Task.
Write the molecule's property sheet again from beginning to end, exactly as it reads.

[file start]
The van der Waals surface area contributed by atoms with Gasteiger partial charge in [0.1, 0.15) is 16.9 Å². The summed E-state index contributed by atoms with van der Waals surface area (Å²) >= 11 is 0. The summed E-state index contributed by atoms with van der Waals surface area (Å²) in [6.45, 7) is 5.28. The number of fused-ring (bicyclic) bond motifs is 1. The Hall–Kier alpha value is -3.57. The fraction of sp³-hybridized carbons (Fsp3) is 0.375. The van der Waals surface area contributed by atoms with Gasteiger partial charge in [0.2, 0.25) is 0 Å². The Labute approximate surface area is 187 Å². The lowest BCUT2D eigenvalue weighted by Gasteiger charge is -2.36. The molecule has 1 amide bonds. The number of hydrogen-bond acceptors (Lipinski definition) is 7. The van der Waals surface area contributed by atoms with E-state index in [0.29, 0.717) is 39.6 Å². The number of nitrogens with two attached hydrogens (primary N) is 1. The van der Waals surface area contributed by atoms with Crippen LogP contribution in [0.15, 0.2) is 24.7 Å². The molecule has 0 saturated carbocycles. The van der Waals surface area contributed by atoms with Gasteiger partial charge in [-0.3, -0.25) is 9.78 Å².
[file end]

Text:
The van der Waals surface area contributed by atoms with Gasteiger partial charge in [0.1, 0.15) is 16.9 Å². The summed E-state index contributed by atoms with van der Waals surface area (Å²) >= 11 is 0. The summed E-state index contributed by atoms with van der Waals surface area (Å²) in [6.45, 7) is 5.28. The number of fused-ring (bicyclic) bond motifs is 1. The Hall–Kier alpha value is -3.57. The fraction of sp³-hybridized carbons (Fsp3) is 0.375. The van der Waals surface area contributed by atoms with Gasteiger partial charge in [0.2, 0.25) is 0 Å². The Labute approximate surface area is 187 Å². The lowest BCUT2D eigenvalue weighted by Gasteiger charge is -2.36. The molecule has 1 amide bonds. The number of hydrogen-bond acceptors (Lipinski definition) is 7. The van der Waals surface area contributed by atoms with E-state index in [0.29, 0.717) is 39.6 Å². The number of nitrogens with two attached hydrogens (primary N) is 1. The van der Waals surface area contributed by atoms with Crippen LogP contribution in [0.15, 0.2) is 24.7 Å². The molecule has 0 saturated carbocycles. The van der Waals surface area contributed by atoms with Gasteiger partial charge in [-0.3, -0.25) is 9.78 Å².